Northern Ireland Assembly
Phil Flanagan (Sinn Féin)
Go raibh maith agat, a Phríomh-LeasCheann Comhairle. I missed how long I have to speak, but however long it was, I doubt that I will need it. I thank the Minister for coming. I know that he has a very busy schedule and that he has just finished an important debate on organ donation, so I am glad that he is here to listen.
The gaps in home healthcare provision in Fermanagh are a massive issue. The problem has been going on for many years, and, to be honest, I am heartbroken dealing with tales from distraught citizens who cannot access the most basic level of health and social care services, particularly in the most rural areas of Fermanagh.
There are clear gaps when one looks at where home help care is available and where there are problems. One of the main reasons behind that is the terms and conditions for those employed in the profession. Those employed as carers are passionate people; they are dedicated to what they do and are committed to those for whom they care. However, the poor rate of pay and the low or often non-existent rates of mileage payments make it very difficult for people to become a carer, particularly in rural areas where they have to cover a considerable number of bad roads to get to see someone who needs help. Those gaps in home help provision are seriously impacting on people and putting the quality of their lives at risk, particularly those who live in rural areas and who are very vulnerable and in their later years. We now have a situation in which the health budget is being cut significantly, in real terms, and that is putting massive stress on the health and social care budget.
I can quote one example of a lady in Garrison who had a fall recently and became paralysed. As a result, she needed 24-hour care and had to spend nine months in hospital. She would have much preferred to spend that time at home, and the medical practitioners in the hospital were happy to release her to be cared for in the community so that she could live at home with her husband. However, unfortunately, there was a complete lack of home help provision in Garrison at that time. Therefore, that poor lady had to spend nine months in hospital unnecessarily. It impacted not only on her quality of life but on the healthcare budget, because she had to stay in hospital at huge cost and for an unacceptable reason.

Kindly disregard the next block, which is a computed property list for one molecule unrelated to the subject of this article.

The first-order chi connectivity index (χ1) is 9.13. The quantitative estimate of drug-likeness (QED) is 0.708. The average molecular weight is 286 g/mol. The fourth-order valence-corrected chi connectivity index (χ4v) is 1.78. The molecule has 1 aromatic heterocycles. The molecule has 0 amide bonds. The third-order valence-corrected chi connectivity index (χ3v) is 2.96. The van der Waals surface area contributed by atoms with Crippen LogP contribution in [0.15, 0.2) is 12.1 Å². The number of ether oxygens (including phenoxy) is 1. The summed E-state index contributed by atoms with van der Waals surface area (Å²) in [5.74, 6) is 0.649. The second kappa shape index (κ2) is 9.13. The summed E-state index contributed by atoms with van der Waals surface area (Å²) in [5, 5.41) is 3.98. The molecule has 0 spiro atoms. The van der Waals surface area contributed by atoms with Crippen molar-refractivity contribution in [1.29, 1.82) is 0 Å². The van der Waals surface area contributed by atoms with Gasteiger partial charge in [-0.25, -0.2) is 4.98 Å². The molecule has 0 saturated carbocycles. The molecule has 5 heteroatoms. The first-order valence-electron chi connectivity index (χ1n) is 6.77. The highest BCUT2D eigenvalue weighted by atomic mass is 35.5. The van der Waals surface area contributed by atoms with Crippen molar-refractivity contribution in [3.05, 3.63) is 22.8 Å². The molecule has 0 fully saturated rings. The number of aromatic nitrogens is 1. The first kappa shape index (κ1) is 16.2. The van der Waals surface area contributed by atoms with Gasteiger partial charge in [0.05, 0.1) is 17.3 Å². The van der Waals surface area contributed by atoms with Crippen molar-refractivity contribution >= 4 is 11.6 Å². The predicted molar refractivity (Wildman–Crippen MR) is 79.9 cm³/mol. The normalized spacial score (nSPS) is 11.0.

If the Department of Health, Social Services and Public Safety were to take an innovative look at the issue and provide proper home help provision in many rural areas, it would save itself huge sums of money. The problem is probably not confined to Fermanagh, but I am well aware of it in that area. However, the Minister and his officials will be in a better position to speak about it.
I introduced this adjournment debate to make sure that the Health Minister is aware of the issue. There are issues in Fermanagh, and probably in the wider Western Trust area, as a result of the recent tender award and subsequent legal challenge that is going on there. Due to that legal challenge, we are quite constrained in what we can talk about. However, there are issues with the Western Trust and its level of communication with agencies and with the independent and voluntary sector that provide home help services on its behalf.
People at the front line of delivering home help have voiced repeated concerns that the trust is creaming off the easiest or least problematic patients, who live in easier to access areas, and that it is leaving the more difficult, less profitable patients to the agencies and the community and voluntary sector. The result is that it is much more difficult for people who are doing the job voluntarily to continue doing it, and it is leaving those who are often in the most vulnerable position isolated.
I think I have outlined my concerns well enough at this stage. I am really here to listen to what the Minister has to say, to see whether he is aware of the issue, and whether he will take urgent action to address it as soon as possible, because these are people’s lives that we are dealing with. I feel that the issue can be addressed quite simply, and I know that there is ongoing rationalisation of home help provision contracts in the Western Trust. Therefore, I look forward to hearing what the Minister has to say. I thank him once again for coming here this evening. Go raibh maith agat.